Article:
For Mystery writers: The top ten pitfalls and overused cliches…

For Mystery writers: The top ten pitfalls and overused cliches…

I’m a suspense author; I write legal thrillers, courtroom dramas. In addition to writing thrillers, I read them. A lot of them. Because suspense, mysteries, thrillers—that’s my idea of a good time.

But as I’ve read these stories over the years, there are some themes I’ve encountered that make me wince. Here’s a list of:

The Top Ten Things I’m Sick of Seeing in the Suspense Genre

The morose male protagonist.

We all know this guy. Bad relationships, workaholic, too many bumps in the road of life. He’s either a functioning or a recovering alcoholic. And he drinks brown liquor: bourbon or scotch. It occurs to me that he’d be a happier drunk if he switched to gin—it certainly makes me happy. Anyway, I want to send him to the pharmacy for an SSRI.

The angst-ridden female protagonist.

She’s the female equivalent of the morose male. Invariably, she was deserted by a bad father and is still nursing the wounds; she’s suspicious of men in general. And always, whatever her particular career path, she is overwhelmed by the enormity of the task she must accomplish. Her angst leads her to #3.

For Mystery writers: The top ten pitfalls and overused cliches...

The protagonist who goes for a run to clear her head.

The run, btw, is never less than ten miles, and is described in excruciating detail. We are subjected to the lacing of the shoes, the warmup, the runner’s high, the beauty of nature as she barrels down the path. While the marathon may be enjoyable for the runner (I wouldn’t know), it’s a snooze for the reader.

The Master Criminal who breaks the villain’s neck with his bare hands.

The first time I read it, I thought—wow, that’s quite the feat. But one MC in particular pops a neck in every book in the series. It bores me now. I want to tell him: Find a new trick.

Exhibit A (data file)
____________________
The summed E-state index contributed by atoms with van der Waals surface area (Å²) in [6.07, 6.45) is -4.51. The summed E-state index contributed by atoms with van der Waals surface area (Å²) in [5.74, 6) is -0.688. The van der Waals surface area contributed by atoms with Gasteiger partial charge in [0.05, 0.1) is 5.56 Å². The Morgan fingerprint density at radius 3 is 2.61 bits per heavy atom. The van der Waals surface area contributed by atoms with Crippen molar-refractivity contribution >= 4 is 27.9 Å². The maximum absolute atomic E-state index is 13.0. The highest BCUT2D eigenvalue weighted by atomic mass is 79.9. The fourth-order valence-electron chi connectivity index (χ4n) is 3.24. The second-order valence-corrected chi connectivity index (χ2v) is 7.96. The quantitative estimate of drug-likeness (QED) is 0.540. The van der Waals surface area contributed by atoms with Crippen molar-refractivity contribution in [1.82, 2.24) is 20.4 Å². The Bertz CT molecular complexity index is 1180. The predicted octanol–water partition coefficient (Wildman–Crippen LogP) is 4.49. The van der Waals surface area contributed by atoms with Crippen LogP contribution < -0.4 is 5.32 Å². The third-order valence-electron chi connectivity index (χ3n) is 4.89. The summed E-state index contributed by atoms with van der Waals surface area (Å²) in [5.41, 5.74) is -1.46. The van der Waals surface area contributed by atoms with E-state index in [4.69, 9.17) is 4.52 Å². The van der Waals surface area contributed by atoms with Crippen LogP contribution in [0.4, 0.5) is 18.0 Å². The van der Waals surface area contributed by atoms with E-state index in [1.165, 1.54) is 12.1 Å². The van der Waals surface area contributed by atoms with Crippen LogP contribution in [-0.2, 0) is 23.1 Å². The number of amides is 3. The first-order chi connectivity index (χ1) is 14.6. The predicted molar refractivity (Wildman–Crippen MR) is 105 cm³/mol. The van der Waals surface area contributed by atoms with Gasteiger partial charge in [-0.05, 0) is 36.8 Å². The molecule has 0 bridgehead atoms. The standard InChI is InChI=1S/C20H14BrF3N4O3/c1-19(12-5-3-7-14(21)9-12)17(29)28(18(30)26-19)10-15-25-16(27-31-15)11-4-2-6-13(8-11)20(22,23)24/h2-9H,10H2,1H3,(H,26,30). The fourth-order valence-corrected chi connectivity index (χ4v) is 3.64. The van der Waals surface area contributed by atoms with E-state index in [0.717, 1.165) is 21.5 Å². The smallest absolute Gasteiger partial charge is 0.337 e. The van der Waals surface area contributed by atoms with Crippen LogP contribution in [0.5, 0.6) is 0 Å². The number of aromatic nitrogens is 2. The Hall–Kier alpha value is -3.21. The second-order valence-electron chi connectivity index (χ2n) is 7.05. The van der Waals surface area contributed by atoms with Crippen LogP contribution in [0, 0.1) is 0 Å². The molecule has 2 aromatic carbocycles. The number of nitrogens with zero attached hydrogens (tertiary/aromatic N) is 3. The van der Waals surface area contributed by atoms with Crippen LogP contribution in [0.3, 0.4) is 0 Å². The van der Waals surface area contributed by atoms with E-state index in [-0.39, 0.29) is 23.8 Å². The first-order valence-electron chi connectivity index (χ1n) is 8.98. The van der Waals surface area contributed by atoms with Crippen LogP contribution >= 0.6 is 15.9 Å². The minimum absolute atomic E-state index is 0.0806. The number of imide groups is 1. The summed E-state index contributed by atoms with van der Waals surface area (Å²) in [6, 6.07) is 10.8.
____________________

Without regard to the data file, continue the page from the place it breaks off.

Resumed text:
The FBI agent who flashes back to her experience at Quantico.

You know people who still want to tell you their ACT score? Or how tough law school was? The Quantico FB’s (it was sooooo hard!) are no different. Her classmates underestimated her! The instructors didn’t believe in her! She had to be twice as good as everyone else! Get over yourself, sister.

The profiler who can’t figure out who the bad guy is.

Isn’t the profiler supposed to be smart? Trained in the art of uncovering the wrongdoer? Then why can’t he see what’s under his nose? I wanna say: Hey, stupid! He’s over there!

Any main character who’s a medical doctor.

Because: Zzzzzzzzzzzzzzzzzzz. Hey, maybe this is a case of the pot and the kettle; I’m a lawyer, and it’s true that some folks find the intricacies of the legal system to be dry. But we’re a funhouse compared to the coroner. When the medical examiner picks up that scalpel in chapter 3 and makes the first cut, I skip ahead and hunt for a sex scene.

Extensive descriptions of food preparation/expensive shoes.

If I want a recipe, I’ll read Better Homes & Gardens; if I had an interest in high-dollar footwear (which I don’t, actually) I can check out Vogue. Protagonists who devote abundant time to wardrobe or gourmet fare are adding dead weight to the story.

The female MC who has great sex, but claims “she’s never done anything like this before.”

Isn’t it the 21st Century? Why do our female heroes still need to play the blushing maiden? Give me a girl with an Amy Schumer attitude toward carnal relations.

The middle-aged male protagonist who is irresistible to young women.

Yes, I’m saving the worst for last. I’ve read at least three books in the last year in which a 50-ish cop/private eye was chased around the desk by a nubile teen. Oh, please. Spare me the author’s pipe dreams!

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